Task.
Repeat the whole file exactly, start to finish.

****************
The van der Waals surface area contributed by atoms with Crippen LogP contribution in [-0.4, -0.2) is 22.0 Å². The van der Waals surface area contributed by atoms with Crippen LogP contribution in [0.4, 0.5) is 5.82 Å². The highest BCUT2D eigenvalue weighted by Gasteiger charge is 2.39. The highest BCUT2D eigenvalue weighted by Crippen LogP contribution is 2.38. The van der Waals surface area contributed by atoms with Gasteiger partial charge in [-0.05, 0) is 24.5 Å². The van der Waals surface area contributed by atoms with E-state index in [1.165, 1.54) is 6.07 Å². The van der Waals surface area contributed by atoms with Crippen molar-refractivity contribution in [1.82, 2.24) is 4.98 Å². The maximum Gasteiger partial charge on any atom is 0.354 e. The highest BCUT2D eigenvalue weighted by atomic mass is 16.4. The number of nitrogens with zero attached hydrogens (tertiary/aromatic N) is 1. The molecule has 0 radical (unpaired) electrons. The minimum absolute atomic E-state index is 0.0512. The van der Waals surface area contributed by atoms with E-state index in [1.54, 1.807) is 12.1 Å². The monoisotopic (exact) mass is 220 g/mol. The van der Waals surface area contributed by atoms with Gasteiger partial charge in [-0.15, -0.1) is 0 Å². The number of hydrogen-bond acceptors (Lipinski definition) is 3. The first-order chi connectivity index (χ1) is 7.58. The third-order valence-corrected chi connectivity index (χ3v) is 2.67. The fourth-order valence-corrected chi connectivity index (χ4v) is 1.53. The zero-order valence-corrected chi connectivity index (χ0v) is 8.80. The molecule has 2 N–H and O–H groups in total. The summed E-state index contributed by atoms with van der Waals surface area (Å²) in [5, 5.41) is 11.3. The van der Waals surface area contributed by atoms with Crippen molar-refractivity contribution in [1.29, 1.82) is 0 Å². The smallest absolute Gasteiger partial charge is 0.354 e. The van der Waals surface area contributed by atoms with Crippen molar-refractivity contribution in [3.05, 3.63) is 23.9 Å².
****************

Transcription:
The van der Waals surface area contributed by atoms with Crippen LogP contribution in [-0.4, -0.2) is 22.0 Å². The van der Waals surface area contributed by atoms with Crippen LogP contribution in [0.4, 0.5) is 5.82 Å². The highest BCUT2D eigenvalue weighted by Gasteiger charge is 2.39. The highest BCUT2D eigenvalue weighted by Crippen LogP contribution is 2.38. The van der Waals surface area contributed by atoms with Gasteiger partial charge in [-0.05, 0) is 24.5 Å². The van der Waals surface area contributed by atoms with E-state index in [1.165, 1.54) is 6.07 Å². The van der Waals surface area contributed by atoms with Crippen molar-refractivity contribution in [1.82, 2.24) is 4.98 Å². The maximum Gasteiger partial charge on any atom is 0.354 e. The highest BCUT2D eigenvalue weighted by atomic mass is 16.4. The number of nitrogens with zero attached hydrogens (tertiary/aromatic N) is 1. The molecule has 0 radical (unpaired) electrons. The minimum absolute atomic E-state index is 0.0512. The van der Waals surface area contributed by atoms with E-state index in [1.54, 1.807) is 12.1 Å². The monoisotopic (exact) mass is 220 g/mol. The van der Waals surface area contributed by atoms with Gasteiger partial charge in [-0.15, -0.1) is 0 Å². The number of hydrogen-bond acceptors (Lipinski definition) is 3. The first-order chi connectivity index (χ1) is 7.58. The third-order valence-corrected chi connectivity index (χ3v) is 2.67. The fourth-order valence-corrected chi connectivity index (χ4v) is 1.53. The zero-order valence-corrected chi connectivity index (χ0v) is 8.80. The molecule has 2 N–H and O–H groups in total. The summed E-state index contributed by atoms with van der Waals surface area (Å²) in [5, 5.41) is 11.3. The van der Waals surface area contributed by atoms with Crippen molar-refractivity contribution in [1.29, 1.82) is 0 Å². The smallest absolute Gasteiger partial charge is 0.354 e. The van der Waals surface area contributed by atoms with Crippen molar-refractivity contribution in [3.05, 3.63) is 23.9 Å².